Claudio Robazza PhD and his colleagues examined the IZOF model and came up with measures that can be used as a valid and reliable tool for performers. You may be wondering, how do you go about measuring an individuals pre-performance arousal, let alone a performers overall experience of their performance surrounding their arousal level. The researchers collected the data using self report scales. Their approach included a psychobiosocial perspective. Meaning, that they not only measured arousal levels, but included the performer’s whole lived experience, including biological and social variables. They came up with eight areas that they believed surrounded successful and unsuccessful performances. These variables fell into three buckets:
1. Psychological – affective, cognitive, motivational, and volitional.
2. Biological – bodily-somatic and motor behavioral.
3. Social – operational and communicative.
Imagine being able to measure all of these and finding out exactly what makes you perform optimally. They didn’t just examine a generic baseline of each one of these areas, but they inquired about the intensity, frequency, and the perceived impact. They approached it from not only various angles, but also provided depth to each of the variables that were measured. Unfortunately, I haven’t come across a study following the one in 2016 that actually used the measures these researchers used to measure IZOF with varying performance populations. Definitely a direction future research can take.
If you know of such research, feel free to let me know and share.
To briefly conclude IZOF, I’m wondering if you can take this information and apply it into your own life. What areas of your psychobiosocial makeup needs to be altered as you prepare yourself for your performance?
Shared Zones of Optimal Functioning
Now, I want you to imagine a time when you were a part of a team where you felt as if the whole squad was performing optimally. Not just you, but each individual on your team was in the zone. Everyone knew what they needed to do in order to succeed in the end. This is where Shared Zones of Optimal Functioning comes into play or SZOF.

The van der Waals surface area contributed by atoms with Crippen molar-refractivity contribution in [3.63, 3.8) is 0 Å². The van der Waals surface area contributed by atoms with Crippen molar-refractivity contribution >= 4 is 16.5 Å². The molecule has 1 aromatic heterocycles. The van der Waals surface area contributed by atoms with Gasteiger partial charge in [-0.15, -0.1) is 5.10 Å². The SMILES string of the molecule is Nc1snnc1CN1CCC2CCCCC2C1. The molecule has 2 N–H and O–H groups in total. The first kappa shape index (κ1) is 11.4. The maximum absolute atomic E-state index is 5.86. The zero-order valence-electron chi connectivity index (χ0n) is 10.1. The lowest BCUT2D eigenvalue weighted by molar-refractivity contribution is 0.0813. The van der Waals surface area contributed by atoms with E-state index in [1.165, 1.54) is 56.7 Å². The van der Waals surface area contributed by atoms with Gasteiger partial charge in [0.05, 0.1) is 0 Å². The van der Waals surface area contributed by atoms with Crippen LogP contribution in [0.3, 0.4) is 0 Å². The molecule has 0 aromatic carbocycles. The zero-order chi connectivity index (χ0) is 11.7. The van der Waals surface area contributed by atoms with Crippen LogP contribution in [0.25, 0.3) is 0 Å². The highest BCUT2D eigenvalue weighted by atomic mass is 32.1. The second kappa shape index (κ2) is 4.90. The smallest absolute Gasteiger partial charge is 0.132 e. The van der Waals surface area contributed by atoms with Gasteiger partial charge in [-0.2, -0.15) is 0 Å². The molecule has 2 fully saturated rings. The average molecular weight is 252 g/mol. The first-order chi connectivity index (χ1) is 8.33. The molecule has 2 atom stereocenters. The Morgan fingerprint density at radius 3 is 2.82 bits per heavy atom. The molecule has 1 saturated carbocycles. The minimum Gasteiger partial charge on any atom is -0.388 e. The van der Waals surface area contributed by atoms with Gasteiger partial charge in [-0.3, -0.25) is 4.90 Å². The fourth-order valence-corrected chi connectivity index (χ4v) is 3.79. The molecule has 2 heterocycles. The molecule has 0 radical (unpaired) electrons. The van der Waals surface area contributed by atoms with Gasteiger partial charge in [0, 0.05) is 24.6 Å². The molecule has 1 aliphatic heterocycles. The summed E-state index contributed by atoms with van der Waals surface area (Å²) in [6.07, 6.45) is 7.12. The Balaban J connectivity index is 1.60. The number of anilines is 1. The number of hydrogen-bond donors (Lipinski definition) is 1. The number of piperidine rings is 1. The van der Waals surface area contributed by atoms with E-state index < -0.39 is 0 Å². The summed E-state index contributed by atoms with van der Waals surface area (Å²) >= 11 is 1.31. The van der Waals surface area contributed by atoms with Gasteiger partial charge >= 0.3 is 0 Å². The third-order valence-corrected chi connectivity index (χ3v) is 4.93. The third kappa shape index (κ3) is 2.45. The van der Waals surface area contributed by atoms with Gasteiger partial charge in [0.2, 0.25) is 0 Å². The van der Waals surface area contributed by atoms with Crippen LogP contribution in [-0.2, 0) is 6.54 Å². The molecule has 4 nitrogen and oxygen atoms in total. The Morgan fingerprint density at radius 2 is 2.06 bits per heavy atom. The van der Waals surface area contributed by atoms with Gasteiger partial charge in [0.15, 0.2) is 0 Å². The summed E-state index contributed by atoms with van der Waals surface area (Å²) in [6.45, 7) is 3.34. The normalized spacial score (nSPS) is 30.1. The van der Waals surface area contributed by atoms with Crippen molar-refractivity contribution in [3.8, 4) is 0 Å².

SZOF has been introduced in the scientific literature in 2020 by Edson Filho, PhD. The idea of SZOF was sparked by examining IZOF and a concept called Shared Mental Models. The marrying of these two concepts birthed the new framework of SZOF. Just as the original author mentioned in his paper, the IZOF model examines concepts of I and me, as for SZOF, it reflects we and us ideas.
“This differentiation is important because team performances and processes are emergent states insofar that they emerge from the team as a whole rather than from any single individual, akin to the gestalt notion that ‘the whole is greater than the sum of its parts'” (Filho, 2020, p. 4)
I must say, I’m a huge fan of group dynamics, and I find the process of what it takes to create a cohesive team fascinating. I plan on doing some group dynamics research myself during my PhD studies starting this fall. Maybe that’s why I love the SZOF idea and am excited to see what type of research will be done with it. However, I digress.
Just to clarify SZOF further, one must understand what a team is. I believe the easiest way to define a team is, two or more individuals who are unified by common goal(s). That does not mean that they will meet their goals and be successful. In order for a team to be successful and perform at its best capacity, each member must hold various types of knowledge that is shared with everyone on the team. This is where Shared Mental Models or SMM come in. If a team has a strong SMMs, individuals on the team know-what, know-why, know-where, know-when, and know-how regarding what must be done for optimal performance. This is not an exhaustive list, but this may look like everyone being on the same page, everyone knowing their role and how they are expected to execute it, if one player falters a teammate will pick up for them and know what is expected, team-wide expectations have been set and each individual follows them (on and off the field), and if someone steps out of line teammates keep them accountable. There also may be the idea of setting expectations for performing in the areas of physical, technical, tactical, and mental aspects of a team.
Therefore, the linking of SMM with IZOF has allowed Filho to explore how best to measure such variables. The SZOF approach plans to measure four concepts around the optimal zones of functioning when it comes to teams:
1. Psychobiosocial states that underpin optimal performance across the whole team.
2. Fluctuations in performance over time.
3. Synchrony during a performance (antecedent and duration)
4. Dynamics around leadership over time, allowing observation in who leads and who follows within a team.
What’s exciting about SZOF is the fact that there are so many avenues to explore when it comes to optimal performance of teams. I believe that the group dynamics literature may become impacted by SZOF moving into the future. Furthermore, it would be great to see some intervention-based research so that other individuals can replicate it and ultimately facilitate their own team-based SZOF approaches.